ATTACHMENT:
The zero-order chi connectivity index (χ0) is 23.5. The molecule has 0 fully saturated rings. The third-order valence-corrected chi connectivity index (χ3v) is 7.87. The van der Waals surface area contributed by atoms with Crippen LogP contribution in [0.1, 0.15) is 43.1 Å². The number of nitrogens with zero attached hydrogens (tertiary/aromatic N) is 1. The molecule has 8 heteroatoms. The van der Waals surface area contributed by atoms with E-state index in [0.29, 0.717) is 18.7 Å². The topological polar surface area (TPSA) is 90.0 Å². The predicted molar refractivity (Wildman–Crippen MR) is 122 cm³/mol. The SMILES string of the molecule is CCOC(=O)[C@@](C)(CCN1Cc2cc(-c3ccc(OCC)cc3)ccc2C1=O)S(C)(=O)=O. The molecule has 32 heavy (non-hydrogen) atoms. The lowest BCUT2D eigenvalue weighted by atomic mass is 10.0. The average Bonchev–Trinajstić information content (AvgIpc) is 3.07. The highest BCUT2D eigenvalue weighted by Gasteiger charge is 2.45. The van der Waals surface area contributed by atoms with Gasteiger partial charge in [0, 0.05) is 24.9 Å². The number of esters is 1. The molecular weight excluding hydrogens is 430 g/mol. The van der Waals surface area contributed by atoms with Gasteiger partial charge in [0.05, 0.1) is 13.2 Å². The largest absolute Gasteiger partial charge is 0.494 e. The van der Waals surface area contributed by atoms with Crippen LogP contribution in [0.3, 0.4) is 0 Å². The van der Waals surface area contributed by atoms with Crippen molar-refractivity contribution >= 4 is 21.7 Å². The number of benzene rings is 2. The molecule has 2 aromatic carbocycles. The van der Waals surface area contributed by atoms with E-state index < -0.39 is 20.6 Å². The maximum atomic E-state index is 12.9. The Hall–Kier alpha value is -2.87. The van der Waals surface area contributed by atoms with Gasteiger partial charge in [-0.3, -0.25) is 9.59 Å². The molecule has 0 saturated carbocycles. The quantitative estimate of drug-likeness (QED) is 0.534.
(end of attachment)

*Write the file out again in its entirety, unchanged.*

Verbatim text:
The zero-order chi connectivity index (χ0) is 23.5. The molecule has 0 fully saturated rings. The third-order valence-corrected chi connectivity index (χ3v) is 7.87. The van der Waals surface area contributed by atoms with Crippen LogP contribution in [0.1, 0.15) is 43.1 Å². The number of nitrogens with zero attached hydrogens (tertiary/aromatic N) is 1. The molecule has 8 heteroatoms. The van der Waals surface area contributed by atoms with E-state index in [0.29, 0.717) is 18.7 Å². The topological polar surface area (TPSA) is 90.0 Å². The predicted molar refractivity (Wildman–Crippen MR) is 122 cm³/mol. The SMILES string of the molecule is CCOC(=O)[C@@](C)(CCN1Cc2cc(-c3ccc(OCC)cc3)ccc2C1=O)S(C)(=O)=O. The molecule has 32 heavy (non-hydrogen) atoms. The lowest BCUT2D eigenvalue weighted by atomic mass is 10.0. The average Bonchev–Trinajstić information content (AvgIpc) is 3.07. The highest BCUT2D eigenvalue weighted by Gasteiger charge is 2.45. The van der Waals surface area contributed by atoms with Gasteiger partial charge in [0, 0.05) is 24.9 Å². The number of esters is 1. The molecular weight excluding hydrogens is 430 g/mol. The van der Waals surface area contributed by atoms with Gasteiger partial charge in [0.05, 0.1) is 13.2 Å². The largest absolute Gasteiger partial charge is 0.494 e. The van der Waals surface area contributed by atoms with Crippen LogP contribution in [0.3, 0.4) is 0 Å². The van der Waals surface area contributed by atoms with Crippen molar-refractivity contribution >= 4 is 21.7 Å². The number of benzene rings is 2. The molecule has 2 aromatic carbocycles. The van der Waals surface area contributed by atoms with E-state index < -0.39 is 20.6 Å². The maximum atomic E-state index is 12.9. The Hall–Kier alpha value is -2.87. The van der Waals surface area contributed by atoms with Gasteiger partial charge in [-0.3, -0.25) is 9.59 Å². The molecule has 0 saturated carbocycles. The quantitative estimate of drug-likeness (QED) is 0.534.